And as in life, the journey feels more important than the outcome.

I definitely came up with much more understanding what is behind the authorship question as well as learning along the way some fascinating tidbits (such as why intermissions in theaters were introduced) – an additional benefit to history nerds!

We might never know the truth behind historical events and personages, although research brings us as close as possible to a realistic version.

I really enjoyed this book and recommend it to readers interested in Shakespeare’s life and works. Though it’s not a book for a novice – some historical interest in medieval times, Britain’s history or 18-19 century’s literature exposure would help to appreciate this meticulously researched and well-written work.

Note:

Just after completing this review and verifying some of the titles, one more interesting resource came up on Amazon Prime “Shakespeare: The King’s Man”, the series by James Shapiro as well. This is on my watch list now!

About the Guest Author:

Hi

My name is Maya Cherny,

I’m a software engineer and mathematician by profession, ballet dancer at heart and recently (about 2 years ago) discovered my interest in British medieval and Tudor history. Started with Philippa Gregory books and then continued to look for authors of fiction and non-fiction for that period in British and medieval history. I picked up Alison Weir “Innocent Traitor” and was enchanted with her style. This prompted me to dive into Alison Weir’s non-fiction (Princes in the Tower were the first, of course), and now almost through her published books.

My favorite historical personages so far are Elizabeth Woodville (started with Elizabeth I and Elizabeth of York) and Reginald Pole (Richard of York and Richard III were on the list as well 😉.

Expanding my learning resources, I completed courses on FutureLearn “The Tudors” and “Learning Shakespeare”.  Thus – “Contested Will”, the book which I’m posting a review, seemed to be a good addition to the Shakespearean course.

This is an enjoyable learning process, starting at the point “why they all were called the same name and is it possible to distinguish them?” and moving on to talking only about history and looking for the kids’ history books to involve them as well.

Biography: William Shakespeare

800px-Shakespeare(Baptized April 26, 1564- Died April 23, 1616)
Son of John Shakespeare and Mary Arden.
Married to Anne Hathaway.
Father of Susanna Hall, Hamnet Shakespeare, and Judith Quiney.
William Shakespeare was a poet and playwright. He is regarded as one of the greatest writers of all of English History and one of the greatest dramatists of all time.

William Shakespeare was born to John Shakespeare and his wife Mary Arden in Stratford-upon-Avon. We do not know his exact birth date, but many believe that he was born on St. George’s day, which is April 23rd because he was baptized on April 26, 1564. His father John Shakespeare was an alderman and a successful glover while his mother, Mary Arden, was the daughter of a successful landowning farmer. We believe that William Shakespeare went to King’s New School, which was a free chartered grammar school that was located in Stratford. It is here where Shakespeare learned Latin and his passion for the theatre. Since he was a commoner, there is no record of him ever going to university, which was a luxury that was reserved for upper-class families.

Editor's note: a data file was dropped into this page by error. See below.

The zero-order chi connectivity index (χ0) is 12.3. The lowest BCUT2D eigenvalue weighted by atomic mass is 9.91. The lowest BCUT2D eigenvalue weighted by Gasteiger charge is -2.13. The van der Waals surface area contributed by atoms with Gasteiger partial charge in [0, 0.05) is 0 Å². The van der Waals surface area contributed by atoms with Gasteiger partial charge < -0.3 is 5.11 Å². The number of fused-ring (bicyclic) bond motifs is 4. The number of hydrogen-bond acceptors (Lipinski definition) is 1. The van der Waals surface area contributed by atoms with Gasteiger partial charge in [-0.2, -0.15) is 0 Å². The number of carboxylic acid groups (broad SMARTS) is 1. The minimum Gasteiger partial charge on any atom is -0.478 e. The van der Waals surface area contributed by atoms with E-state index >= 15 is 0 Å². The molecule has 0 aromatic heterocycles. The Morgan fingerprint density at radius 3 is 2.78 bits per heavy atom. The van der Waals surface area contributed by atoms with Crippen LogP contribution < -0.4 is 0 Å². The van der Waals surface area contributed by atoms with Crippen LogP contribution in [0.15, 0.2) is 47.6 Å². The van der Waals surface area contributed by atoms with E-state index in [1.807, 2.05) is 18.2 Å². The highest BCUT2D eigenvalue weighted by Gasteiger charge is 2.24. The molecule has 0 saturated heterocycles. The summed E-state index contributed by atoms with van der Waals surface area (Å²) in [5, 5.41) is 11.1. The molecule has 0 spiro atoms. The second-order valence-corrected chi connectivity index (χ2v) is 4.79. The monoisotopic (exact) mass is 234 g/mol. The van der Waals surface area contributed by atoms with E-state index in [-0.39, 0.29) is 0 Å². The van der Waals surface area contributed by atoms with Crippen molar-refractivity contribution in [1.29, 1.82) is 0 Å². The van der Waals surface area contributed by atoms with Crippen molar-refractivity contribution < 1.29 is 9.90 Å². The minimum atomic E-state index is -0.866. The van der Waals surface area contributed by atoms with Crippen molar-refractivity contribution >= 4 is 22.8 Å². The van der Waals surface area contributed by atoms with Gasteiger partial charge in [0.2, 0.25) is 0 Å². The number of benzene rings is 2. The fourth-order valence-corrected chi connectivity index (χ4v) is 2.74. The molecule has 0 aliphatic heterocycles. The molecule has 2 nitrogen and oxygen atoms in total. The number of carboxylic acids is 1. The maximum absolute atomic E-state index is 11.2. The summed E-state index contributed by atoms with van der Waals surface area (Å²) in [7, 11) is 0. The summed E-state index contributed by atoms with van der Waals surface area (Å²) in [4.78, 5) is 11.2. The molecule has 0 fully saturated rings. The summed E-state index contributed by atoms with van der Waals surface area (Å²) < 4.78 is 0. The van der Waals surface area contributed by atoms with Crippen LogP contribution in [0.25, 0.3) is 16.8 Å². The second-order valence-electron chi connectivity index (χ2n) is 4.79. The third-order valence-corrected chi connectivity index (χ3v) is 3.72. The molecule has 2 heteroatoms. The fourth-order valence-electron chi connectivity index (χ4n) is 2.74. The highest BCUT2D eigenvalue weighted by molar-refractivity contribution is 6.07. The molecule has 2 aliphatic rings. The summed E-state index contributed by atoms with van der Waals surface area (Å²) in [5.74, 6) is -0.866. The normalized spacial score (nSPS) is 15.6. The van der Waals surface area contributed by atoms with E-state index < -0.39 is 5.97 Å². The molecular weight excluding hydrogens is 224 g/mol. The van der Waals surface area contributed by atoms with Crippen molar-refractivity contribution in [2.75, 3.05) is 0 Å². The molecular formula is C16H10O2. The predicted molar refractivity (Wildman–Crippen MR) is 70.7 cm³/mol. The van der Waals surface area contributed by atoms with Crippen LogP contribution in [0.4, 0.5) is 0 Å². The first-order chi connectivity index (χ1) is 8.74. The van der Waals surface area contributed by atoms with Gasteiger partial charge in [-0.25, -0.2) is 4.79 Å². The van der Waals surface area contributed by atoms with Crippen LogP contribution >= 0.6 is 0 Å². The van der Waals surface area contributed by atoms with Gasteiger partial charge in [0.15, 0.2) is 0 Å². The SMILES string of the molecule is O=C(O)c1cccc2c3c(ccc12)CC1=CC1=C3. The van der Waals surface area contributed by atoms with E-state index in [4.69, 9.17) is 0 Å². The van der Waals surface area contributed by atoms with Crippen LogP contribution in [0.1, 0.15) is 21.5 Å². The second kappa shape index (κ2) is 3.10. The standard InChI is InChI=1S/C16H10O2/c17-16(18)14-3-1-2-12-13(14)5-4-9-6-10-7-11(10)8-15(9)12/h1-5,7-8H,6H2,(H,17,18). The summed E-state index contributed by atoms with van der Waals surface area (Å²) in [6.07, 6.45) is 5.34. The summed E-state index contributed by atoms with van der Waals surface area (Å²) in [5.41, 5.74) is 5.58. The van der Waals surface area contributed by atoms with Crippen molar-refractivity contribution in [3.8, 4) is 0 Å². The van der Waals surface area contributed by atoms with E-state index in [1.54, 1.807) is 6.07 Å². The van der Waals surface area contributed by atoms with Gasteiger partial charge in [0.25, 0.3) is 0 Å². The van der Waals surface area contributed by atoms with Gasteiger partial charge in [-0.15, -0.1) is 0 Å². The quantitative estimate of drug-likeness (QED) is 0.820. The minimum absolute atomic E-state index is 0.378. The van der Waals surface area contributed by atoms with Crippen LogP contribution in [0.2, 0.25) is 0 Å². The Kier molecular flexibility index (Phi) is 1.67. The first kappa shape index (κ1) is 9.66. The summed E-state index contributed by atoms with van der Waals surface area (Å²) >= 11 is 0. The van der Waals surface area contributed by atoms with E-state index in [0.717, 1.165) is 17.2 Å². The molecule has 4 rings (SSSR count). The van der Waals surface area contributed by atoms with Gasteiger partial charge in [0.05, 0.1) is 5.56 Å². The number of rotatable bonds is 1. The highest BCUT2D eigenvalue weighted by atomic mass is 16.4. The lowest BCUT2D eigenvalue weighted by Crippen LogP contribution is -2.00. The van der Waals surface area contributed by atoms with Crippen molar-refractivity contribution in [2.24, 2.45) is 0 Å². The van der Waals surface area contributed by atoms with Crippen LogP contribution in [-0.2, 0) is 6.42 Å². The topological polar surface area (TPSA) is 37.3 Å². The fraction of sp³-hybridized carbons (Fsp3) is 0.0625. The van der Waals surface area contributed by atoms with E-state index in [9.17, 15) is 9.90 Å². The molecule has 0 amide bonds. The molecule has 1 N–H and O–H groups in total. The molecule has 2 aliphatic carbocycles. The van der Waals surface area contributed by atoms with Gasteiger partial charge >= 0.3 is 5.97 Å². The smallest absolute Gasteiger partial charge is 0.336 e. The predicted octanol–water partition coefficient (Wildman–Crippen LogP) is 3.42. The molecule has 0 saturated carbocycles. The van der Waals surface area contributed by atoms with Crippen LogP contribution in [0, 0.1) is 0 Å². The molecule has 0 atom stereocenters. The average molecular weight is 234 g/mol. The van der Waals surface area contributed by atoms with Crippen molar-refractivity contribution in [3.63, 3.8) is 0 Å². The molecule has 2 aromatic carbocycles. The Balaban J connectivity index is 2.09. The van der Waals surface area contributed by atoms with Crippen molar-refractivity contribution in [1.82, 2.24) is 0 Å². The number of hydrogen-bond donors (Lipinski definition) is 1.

At the age of 18, William Shakespeare married Anne Hathaway, who at the time was 26 years old. The marriage licence was issued on November 27, 1582. At the time of their marriage, Anne was already pregnant with their first child, Susanna, who was baptized on May 26, 1583. Two years later, William and Anne welcomed twins Hamnet (son) and Judith (daughter), in 1585. They were baptized on February 2, 1585. Unfortunately, Hamnet would tragically die at the age of 11 from an unknown cause and he was buried on August 11, 1596.

After the birth of his twins in 1585, there are not many historical records about Shakespeare’s life until 1592. These years are known as “Shakespeare’s Lost Years” and many stories have emerged about what he supposedly had done during this time. One of the stories states that Shakespeare was in Stratford to avoid persecution for deer poaching. Another claims that he was a schoolmaster for some time. The problem with these stories is that there is no evidence to support them. We do not know what Shakespeare was doing during these years.

Shakespeare’s plays started to appear in London theaters in 1592, but we do not know when his writing career actually began. He was well known just enough for him to be attacked in newspapers. After 1594, Shakespeare’s plays were performed only by the Lord Chamberlain’s Men, a company owned by a group of players, including Shakespeare, that soon became the leading playing company in London. After the death of Queen Elizabeth in 1603, the company was awarded a royal patent by the new King James I, and changed its name to the King’s Men.